By Robert Delaney
I never learn.
Sometimes I find a shirt or a blazer selling for such a discount that it seems irresponsible to not buy it. You know the kind. That which you think can be worn at the office and for a night out. It might be just a little off in terms of fit, but of course that’s too small a detail when you’re saving so much.
Then you wear the garment for a full day and the problem becomes apparent. It pulls in the wrong places. It bunches up oddly when you sit. It becomes a low-level irritant that puts you on edge. No matter how strategically you tuck or arrange, the garment subverts those efforts as soon as you take one step.
As I read the obituaries of Fred Phelps this week, packaged with photos of him in ill-fitting garb, I couldn’t help but conclude that the rage-filled man who made homophobia uncool probably made the thrifty fashion mistake far too often.
Mr. Phelps made a name for himself in the 1960s as a civil rights lawyer whose work helped to overturn Jim Crow laws. In photos of him from those days, he wears some decent threads. At least they fit well and probably didn’t ride up and irritate him.
I’m a bit foggy on his background over the next couple of decades, but I’m guessing that business thinned out for Fred Phelps once all of the segregation-era laws were struck down. That may have led him to the discount racks, where he must have thought: “Well, it’s just a little on the big side. If I tuck and arrange strategically, I won’t even notice.”
And that, I bet, is where the virulent hatred anti-gay passions flared.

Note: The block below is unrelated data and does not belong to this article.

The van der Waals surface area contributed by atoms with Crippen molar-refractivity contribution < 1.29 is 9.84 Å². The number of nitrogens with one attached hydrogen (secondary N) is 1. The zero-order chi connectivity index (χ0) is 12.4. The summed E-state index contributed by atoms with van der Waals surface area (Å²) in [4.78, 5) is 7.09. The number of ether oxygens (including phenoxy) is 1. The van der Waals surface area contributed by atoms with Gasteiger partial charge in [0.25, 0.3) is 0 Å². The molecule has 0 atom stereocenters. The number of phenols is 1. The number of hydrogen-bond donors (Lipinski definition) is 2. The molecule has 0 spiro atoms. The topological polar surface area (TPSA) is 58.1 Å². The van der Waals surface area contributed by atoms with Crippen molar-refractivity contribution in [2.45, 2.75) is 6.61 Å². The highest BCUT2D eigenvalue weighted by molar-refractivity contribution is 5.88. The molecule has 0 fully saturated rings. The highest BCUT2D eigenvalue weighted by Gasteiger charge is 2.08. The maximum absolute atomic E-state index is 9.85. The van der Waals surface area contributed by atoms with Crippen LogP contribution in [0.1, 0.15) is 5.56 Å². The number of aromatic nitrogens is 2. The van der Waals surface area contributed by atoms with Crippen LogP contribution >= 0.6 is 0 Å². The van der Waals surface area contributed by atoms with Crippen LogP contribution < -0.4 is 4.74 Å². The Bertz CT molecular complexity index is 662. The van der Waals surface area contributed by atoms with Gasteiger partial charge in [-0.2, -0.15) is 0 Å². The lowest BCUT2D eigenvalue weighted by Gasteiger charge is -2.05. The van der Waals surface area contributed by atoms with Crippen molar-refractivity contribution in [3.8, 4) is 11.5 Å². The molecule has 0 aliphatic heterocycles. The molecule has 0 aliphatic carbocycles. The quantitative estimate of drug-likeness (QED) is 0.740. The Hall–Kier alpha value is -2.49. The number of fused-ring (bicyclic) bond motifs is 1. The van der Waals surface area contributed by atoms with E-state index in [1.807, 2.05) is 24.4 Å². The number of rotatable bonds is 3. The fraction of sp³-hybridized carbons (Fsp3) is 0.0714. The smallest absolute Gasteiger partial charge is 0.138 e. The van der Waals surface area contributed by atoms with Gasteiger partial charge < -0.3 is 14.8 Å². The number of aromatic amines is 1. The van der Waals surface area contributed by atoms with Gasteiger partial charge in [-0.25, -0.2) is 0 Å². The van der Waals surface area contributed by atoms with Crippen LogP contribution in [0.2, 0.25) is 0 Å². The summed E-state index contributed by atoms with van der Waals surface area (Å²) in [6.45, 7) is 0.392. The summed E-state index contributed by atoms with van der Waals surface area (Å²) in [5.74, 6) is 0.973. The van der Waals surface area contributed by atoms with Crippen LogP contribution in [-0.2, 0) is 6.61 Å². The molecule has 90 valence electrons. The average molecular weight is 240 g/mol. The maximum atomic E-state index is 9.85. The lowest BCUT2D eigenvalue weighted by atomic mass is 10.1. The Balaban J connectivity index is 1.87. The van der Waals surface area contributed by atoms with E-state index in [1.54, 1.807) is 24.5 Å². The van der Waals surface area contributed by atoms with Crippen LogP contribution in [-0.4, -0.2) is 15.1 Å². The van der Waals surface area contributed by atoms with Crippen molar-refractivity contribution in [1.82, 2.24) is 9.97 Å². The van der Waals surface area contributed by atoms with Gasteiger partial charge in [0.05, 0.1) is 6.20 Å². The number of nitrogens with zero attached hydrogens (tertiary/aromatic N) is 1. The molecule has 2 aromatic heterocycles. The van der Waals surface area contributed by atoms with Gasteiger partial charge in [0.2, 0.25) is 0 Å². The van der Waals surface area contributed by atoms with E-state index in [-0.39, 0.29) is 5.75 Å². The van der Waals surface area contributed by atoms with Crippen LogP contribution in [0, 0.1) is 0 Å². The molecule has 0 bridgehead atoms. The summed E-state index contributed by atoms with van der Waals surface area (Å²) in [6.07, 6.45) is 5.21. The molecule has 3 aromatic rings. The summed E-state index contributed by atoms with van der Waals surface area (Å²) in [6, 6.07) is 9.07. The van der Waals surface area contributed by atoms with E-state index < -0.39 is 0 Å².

When I’m wearing my worst-fitting shirt, (which happens when I don’t have time to iron any of the good ones), minor irritants can set me off. For example, I once almost threw my laptop out of my window because PowerPoint refused to resize a shape the way I wanted. Not only did I hate Microsoft that afternoon. I also wanted to go to Seattle to picket Bill Gates with a “God Hates PPT!” sign. Should software really incite such rage? Heavens, no. It was the Kenneth Cole shirt that I got for 70% off. It would simply not stay tucked.
Perhaps, when Fred was at the end of his rope after tucking his shirt in for the 8,000th time, he happened to be behind a couple of guys in the supermarket buying fresh endive, pasta and a nice bottle of wine. Maybe he fixated on these men as he battled his shirt. As much as he wanted to launch a crusade against his clothes, he knew subconsciously that a war on textiles wouldn’t go far unless he was sure they were woven in China.
And thus, the Fred Phelps who will always be tied to hate was born.
So, I think we should keep this in mind when we remember the legacy of Fred Phelps.
And we should hope that his family will make sure that Mr. Phelps’ shirt isn’t riding up when he’s lowered into the ground.
(For more of my thoughts on fashion, read here.)